Lecture 2 - Manifestations of Disease[1]

Protease inhibitor resistance uncommon with failure

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Protease inhibitor resistance uncommon with failure (boosted PI) NNRTI options preserved for future use DISADVANTAGES Metabolic complications (fat maldistribution, dyslipidemia, insulin resistance) GI intolerance Potential for drug interactions (CYP450), especially with RTV
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University of North Carolina 01/10/11 When to Start Therapy? -Hit early, hit hard -Start therapy based on viral load -Defer therapy, then hit hard -Start therapy based on CD4 count Eradication Virologic suppression Immunologic control Decreased transmission Decreased quality of life Long-term toxicity Resistance Lack of demonstrated benefit at higher CD4 counts
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University of North Carolina 01/10/11 Indications for Initiating ART: Chronic Infection (12/1/09) Clinical Category or CD4 Count Recommendation History of AIDS-defining illness CD4 count <350 cells/µL Pregnant women HIV-associated nephropathy Hepatitis B coinfection, when HBV treatment is indicated* Initiate ART * Treatment with fully suppressive drugs active against both HIV and HBV is recommended.
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University of North Carolina 01/10/11 Indications for Initiating ART: Chronic Infection (2) Clinical Category or CD4 Count Recommendation CD4 count of >350 cells/µL, asymptomatic, without conditions listed above Panel recommended but divided on the strength of recommendation CD4 > 500 cells/ul Panel split in terms of recommendation
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University of North Carolina 01/10/11 Prognosis of HIV-Infected Antiretroviral-Naïve Patients Time to AIDS defining events or death 12,040 patients followed at 12 centers starting HAART During follow-up, there were 858 AIDS-defining events and 329 deaths Probability of AIDS-free survival 0.95 0.90 0.85 0.80 0.75 Years from starting HAART 0 1 2 3 ≥5 4-4.99 1.00 3-3.99 >3 1.00 0.95 0.90 0.85 0.80 0.75 Years from starting HAART 0 1 2 3 0-49 50-68 100-198 200-349 350 Egger, et al. 2002 Lancet 360:119. CD4 cell count at baseline Log HIV RNA at baseline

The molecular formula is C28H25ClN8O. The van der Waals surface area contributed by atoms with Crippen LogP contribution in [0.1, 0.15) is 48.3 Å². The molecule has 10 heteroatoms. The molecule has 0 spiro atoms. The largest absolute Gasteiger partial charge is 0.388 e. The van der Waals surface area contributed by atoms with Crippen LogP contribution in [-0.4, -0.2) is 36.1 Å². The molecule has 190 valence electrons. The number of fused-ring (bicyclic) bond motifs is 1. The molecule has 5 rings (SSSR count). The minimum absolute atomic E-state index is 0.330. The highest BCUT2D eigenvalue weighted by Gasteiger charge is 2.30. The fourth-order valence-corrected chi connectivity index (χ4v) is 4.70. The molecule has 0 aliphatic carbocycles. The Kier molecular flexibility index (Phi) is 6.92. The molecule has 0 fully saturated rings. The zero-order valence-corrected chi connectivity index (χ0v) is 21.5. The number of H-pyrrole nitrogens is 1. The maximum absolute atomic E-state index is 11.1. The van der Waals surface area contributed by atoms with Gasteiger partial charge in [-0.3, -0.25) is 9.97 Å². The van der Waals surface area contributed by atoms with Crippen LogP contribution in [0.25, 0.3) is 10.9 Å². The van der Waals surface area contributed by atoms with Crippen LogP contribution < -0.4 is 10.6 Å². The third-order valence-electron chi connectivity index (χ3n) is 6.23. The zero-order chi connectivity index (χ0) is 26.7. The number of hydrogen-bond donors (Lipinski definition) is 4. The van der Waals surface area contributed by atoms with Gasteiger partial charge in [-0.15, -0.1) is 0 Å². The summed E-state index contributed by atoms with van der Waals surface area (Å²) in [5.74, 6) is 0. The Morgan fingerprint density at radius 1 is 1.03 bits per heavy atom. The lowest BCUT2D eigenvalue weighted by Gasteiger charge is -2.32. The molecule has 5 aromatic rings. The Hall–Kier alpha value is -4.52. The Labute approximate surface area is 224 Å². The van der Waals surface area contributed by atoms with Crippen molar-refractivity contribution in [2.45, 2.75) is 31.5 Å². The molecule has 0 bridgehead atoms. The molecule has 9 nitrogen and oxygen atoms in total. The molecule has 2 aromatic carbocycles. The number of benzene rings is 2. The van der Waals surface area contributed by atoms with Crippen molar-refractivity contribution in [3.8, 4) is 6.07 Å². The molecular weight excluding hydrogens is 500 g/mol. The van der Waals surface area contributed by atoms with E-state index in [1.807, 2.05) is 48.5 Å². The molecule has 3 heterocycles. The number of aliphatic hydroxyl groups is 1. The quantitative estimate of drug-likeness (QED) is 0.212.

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University of North Carolina 01/10/11 Moore CID 2007 Johns Hopkins Cohort on HAART VL<400 650 Patients
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University of North Carolina 01/10/11 Correlation Between Nonadherence and Virologic Failure 0 20 40 60 80 100 >95% 90–95 80–90 70–80 <70 Adherence (%) Proportion with virologic failure (%) P=0.00001, r=–0.554 Paterson D. 6th CROI, 1999
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University of North Carolina 01/10/11 Resistance Virus mutates (changes) so that medications are no longer effective Occurs when patients do not take medications in the correct manner Does not occur when patients are on no medications or when virus is completely suppressed
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University of North Carolina 01/10/11 Timing of Treatment Switch Accumulation of mutations Time Viral load Early Late First regimen Second regimen
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University of North Carolina 01/10/11 Comparison of clinician estimates vs. objective measures of adherence Adherence as measured by MEMS Clinicians’ estimates of adherence 0% 10% 20% 30% 40% 50% 60% 70% 80% 90% 100% 0% 10% 20% 30% 40% 50% 60% 70% 80% 90% 100% Underestimates Overestimates p< 0.001 Miller et al., JGIM 2001
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University of North Carolina 01/10/11 Non compliance Lack of knowledge about medications Lack of social supports Addiction/psychiatric illness Medication toxicity Confidentiality issues Complex regimens/schedules Does the Dr. really know?
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University of North Carolina 01/10/11
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